There are several other caveats. First - the assumption that the model can be extrapolated can be challenged: a particular fault may not be constructed in such a way as to store the energy required for an M10 event, as it will always release the energy before it gets there (and there may be a "stress shadow" effect, which says that after a big earthquake, the chance of another big one is temporarily reduced because stresses have been relieved; this is why this model can only be used "over a long period", and does not accurately reflect the risk of earthquake in the next five years).

Still - one percent.

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Isn't the extrapolation almost disproved by the fact that over many, many periods of 100 years, there have not been even one magnitude 10 earthquake? –  user54609 May 11 '14 at 12:04
@user54609 yes the historical data suggests that the relationship may break down at higher magnitudes. But that assumption was also what led to the underestimation of earthquake risk at Fukushima... –  Floris May 11 '14 at 12:30

Are magnitude 10 earthquakes possible?

The idea of a “Mega-Quake” – an earthquake of magnitude 10 or larger – while theoretically possible—is very highly unlikely. Earthquake magnitude is based in part on the length of faults -- the longer the fault, the larger the earthquake. The simple truth is that there are no known faults capable of generating a magnitude 10 or larger “mega-quake.” (source)

Where are magnitude 10 earthquakes the most likely to occur?

Nine out of the ten largest earthquakes to occur in the last century were subduction zone events. This includes the 1960 Great Chilean Earthquake, which at M 9.5 was the largest earthquake ever recorded, the 2004 Indian Ocean earthquake and tsunami, and the 2011 Tōhoku earthquake and tsunami. (source)

Map of Subduction Zones Worldwide

What is the most likely frequency of magnitude 10 earthquakes?

If they were possible, given there are none recorded in written history, there's no absolution way to say without a great deal of uncertainty. The historical data is misleading. For an explanation, see: (1) "This is probably an observational effect that is quite common in the Earth Sciences." (2) "Note that prior to 1903, there are no earthquakes mapped as located along the mid-ocean ridge."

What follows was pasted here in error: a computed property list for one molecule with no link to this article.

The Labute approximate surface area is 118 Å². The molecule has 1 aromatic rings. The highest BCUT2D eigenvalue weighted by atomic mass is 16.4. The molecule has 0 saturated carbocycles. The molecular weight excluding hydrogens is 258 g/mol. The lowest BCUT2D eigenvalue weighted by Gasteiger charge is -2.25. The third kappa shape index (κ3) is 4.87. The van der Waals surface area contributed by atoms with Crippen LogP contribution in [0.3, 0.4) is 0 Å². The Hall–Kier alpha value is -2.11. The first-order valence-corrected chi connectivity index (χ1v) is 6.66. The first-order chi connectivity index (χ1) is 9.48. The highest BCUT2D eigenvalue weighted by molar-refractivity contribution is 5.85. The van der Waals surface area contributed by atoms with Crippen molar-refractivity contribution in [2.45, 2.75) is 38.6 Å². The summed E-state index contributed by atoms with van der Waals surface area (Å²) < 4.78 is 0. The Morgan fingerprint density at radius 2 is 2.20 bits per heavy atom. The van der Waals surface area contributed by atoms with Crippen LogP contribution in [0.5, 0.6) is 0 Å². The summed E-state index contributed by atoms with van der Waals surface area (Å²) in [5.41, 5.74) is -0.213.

How big are magnitude 10 earthquakes?

Very big. To get some idea, this pie chart shows how the total seismic moment released by earthquakes over the period 1906-2005 was distributed, with the largest individual earthquakes (left side) and groups of earthquakes (right side). The thin sliver of the 1906 San Francisco Earthquake is also depicted for comparison purposes. Mw designates an earthquake's magnitude on the moment magnitude scale.

CAPTION: Global seismic release from 1906 to 2005, the graph shows that almost 25% of the world earthquake energy in a century was concentrated in the Great Chilean Earthquake alone.

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Love the graphics on this answer - especially the comparison of energy in different quakes. It reminds us that logarithms can de deceptive... –  Floris Jun 1 '14 at 14:04

Perhaps this is not what you had in mind, but it seems to be generally agreed that the Chicxulub asteroid impact generated earthquakes in excess of magnitude 10.

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Here is a reference for this: link.springer.com/article/10.1007%2Fs11208-005-0051-0 –  seismo_steve May 11 '14 at 16:39